Strongly Asynchronous Massive Access Communications
thesisposted on 28.11.2018, 00:00 by Sara Shahi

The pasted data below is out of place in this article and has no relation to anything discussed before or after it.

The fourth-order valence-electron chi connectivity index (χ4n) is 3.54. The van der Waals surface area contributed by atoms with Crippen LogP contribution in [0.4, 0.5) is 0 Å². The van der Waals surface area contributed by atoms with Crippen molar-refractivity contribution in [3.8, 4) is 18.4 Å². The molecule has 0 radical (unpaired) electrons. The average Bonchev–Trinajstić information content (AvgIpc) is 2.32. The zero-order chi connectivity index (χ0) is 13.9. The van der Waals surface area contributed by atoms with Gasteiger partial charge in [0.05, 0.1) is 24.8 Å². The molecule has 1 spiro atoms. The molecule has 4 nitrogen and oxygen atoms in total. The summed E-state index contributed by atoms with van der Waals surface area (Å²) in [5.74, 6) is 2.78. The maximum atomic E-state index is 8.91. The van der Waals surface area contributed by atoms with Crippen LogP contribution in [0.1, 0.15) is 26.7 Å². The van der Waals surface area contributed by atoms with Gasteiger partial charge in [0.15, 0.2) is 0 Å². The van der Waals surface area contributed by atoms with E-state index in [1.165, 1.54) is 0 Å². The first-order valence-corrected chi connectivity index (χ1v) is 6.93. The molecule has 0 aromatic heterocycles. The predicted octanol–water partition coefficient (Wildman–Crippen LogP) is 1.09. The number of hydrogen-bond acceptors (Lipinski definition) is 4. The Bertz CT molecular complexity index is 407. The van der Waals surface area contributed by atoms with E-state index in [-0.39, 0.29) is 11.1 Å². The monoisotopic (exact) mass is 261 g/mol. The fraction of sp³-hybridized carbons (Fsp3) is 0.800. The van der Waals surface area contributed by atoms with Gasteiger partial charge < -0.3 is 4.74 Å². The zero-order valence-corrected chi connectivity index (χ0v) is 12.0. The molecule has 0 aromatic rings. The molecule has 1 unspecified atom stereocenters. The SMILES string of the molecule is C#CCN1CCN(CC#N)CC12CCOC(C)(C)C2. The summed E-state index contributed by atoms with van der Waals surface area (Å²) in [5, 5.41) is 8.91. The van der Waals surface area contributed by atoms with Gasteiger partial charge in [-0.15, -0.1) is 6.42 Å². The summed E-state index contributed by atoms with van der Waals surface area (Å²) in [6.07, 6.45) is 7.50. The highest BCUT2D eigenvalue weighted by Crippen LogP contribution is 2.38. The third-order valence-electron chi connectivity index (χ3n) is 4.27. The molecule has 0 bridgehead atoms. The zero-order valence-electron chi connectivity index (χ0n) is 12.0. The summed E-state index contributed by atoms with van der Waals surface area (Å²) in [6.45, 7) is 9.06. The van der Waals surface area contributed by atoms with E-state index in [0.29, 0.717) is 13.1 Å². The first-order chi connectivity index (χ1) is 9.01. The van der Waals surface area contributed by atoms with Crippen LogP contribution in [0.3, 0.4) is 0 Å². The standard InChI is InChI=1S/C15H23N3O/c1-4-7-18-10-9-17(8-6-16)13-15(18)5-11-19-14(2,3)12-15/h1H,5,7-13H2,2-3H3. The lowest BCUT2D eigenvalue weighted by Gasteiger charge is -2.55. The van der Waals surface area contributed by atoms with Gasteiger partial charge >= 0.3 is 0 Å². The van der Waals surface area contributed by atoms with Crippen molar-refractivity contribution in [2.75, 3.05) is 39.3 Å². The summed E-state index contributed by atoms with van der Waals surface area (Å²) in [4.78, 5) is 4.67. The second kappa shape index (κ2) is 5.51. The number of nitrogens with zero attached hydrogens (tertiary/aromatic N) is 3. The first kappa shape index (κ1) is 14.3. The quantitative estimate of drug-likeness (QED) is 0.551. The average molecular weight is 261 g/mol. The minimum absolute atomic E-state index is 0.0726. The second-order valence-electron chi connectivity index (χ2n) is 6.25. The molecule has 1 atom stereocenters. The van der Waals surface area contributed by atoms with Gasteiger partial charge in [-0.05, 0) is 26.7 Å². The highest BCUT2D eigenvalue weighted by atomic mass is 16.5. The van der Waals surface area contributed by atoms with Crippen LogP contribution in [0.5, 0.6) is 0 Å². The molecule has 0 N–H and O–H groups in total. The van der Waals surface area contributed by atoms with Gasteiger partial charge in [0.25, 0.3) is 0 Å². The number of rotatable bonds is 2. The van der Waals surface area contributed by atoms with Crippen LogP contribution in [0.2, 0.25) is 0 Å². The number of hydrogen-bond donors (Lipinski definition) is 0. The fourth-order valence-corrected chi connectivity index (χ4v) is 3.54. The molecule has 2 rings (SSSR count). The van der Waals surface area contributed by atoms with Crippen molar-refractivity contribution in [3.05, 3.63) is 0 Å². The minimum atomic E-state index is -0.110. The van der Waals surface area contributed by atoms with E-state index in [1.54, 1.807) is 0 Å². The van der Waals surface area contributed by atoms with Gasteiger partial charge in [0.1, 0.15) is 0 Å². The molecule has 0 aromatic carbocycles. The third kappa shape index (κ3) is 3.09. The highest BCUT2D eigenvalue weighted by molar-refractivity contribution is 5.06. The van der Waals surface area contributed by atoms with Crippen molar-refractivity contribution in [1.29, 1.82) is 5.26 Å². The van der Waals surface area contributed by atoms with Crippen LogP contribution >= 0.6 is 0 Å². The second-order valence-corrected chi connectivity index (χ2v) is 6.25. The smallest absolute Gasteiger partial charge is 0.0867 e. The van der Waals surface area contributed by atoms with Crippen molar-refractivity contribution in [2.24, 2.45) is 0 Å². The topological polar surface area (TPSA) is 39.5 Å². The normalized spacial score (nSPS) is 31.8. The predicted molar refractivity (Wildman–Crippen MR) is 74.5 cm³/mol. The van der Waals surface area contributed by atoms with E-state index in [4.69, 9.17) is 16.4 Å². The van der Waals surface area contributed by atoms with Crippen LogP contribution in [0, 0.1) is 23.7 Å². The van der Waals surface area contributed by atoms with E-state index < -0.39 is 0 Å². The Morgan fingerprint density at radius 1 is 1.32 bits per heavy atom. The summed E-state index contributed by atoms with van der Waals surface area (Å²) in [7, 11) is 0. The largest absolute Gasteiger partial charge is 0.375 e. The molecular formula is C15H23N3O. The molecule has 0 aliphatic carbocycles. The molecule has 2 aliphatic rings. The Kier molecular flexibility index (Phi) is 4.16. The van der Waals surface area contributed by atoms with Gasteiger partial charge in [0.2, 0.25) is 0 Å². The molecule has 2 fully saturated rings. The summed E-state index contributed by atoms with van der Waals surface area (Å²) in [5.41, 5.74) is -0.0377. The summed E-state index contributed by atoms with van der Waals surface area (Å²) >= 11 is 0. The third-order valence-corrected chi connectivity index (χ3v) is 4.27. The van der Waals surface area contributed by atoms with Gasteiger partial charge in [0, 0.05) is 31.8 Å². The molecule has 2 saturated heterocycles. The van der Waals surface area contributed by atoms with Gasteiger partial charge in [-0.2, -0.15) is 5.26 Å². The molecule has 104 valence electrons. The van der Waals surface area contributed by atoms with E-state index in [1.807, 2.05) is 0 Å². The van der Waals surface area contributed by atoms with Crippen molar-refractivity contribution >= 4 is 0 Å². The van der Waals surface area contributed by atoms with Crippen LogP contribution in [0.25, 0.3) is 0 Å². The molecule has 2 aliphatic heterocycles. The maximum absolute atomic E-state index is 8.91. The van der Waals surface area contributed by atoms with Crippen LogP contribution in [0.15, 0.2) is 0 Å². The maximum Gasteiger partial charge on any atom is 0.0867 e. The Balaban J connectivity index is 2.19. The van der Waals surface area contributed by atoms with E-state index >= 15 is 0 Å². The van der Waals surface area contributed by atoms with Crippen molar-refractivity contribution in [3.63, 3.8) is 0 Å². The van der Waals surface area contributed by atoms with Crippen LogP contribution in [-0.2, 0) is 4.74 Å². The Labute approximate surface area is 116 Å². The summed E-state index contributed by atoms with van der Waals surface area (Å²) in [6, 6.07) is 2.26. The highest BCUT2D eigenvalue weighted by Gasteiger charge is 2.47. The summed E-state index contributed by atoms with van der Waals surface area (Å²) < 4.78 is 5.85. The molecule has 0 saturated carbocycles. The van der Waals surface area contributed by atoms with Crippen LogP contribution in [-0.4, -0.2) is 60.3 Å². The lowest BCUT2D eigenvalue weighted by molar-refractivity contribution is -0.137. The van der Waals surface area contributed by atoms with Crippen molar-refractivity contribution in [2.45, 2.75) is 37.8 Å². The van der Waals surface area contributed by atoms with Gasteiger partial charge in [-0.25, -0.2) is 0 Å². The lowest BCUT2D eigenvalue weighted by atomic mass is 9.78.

Current wireless networks are designed to accommodate a fixed and finite number of active users at any point in time with a centralized controlling mechanism. Recent years however have witnessed an exponential growth in the number of wireless services and users, especially machine-to-machine communications, also known as the Internet of Things (IoT). IoT drastically differs from human-initiated communications, not only because of the massive number of devices that will potentially need access to the network at the same time, but also because of the type of traffic they are expected to generate (i.e., very bursty, low payload, and requiring both mission-critical reliability and latency). Next generation of IoT wireless networks must therefore to be able to serve a massive number of users where 1. each user demonstrates a bursty traffic pattern in which it transmits short packets of data infrequently to an access point, hence the conventional synchronicity assumption in the network is distorted; and 2. arbitrarily large number of users among a massive number of users may be active at each time, which need to be reliably identified and decoded; and 3. devices have strict energy consumption limits due to their characteristics; and 4. devices have strict latency requirements. These innate features and requirements of the devices in IoT require a general reconsideration of the conventional information theoretic assumptions such as frame synchronization. This thesis is mostly focused on investigating challenges 1 and 2. More specifically we investigate the (information theoretic) fundamental technology-independent performance of a novel channel model that captures the essence of IoT communications. This thesis mainly consists of two parts. The first part is dedicated to the study of a single bursty user, which demonstrates a random-access traffic pattern–challenge 1. We propose a strongly asynchronous bursty user model based on the on-off uplink transmission pattern where the user may transmit sporadically within a large asynchronous window. In this model we do not assume the use of pilot signals and hence the receiver does not have a priori knowledge of the codeword transmission time. We therefore study the tradeoff between the size of the asynchronous window, the rate of transmission and the burstiness of the user. The second part is mostly focused on the study of the effects of the number of bursty users in IoT–challenge 2. In this regard, we propose a strongly asynchronous massive access model in which we allow the number of users to grow exponentially with the codeword blocklength. In this problem, we do not assume the use of pilot signals for either user identification nor synchronization purposes. We study the tradeoff between the number of users, their rate and the length of the asynchronous window.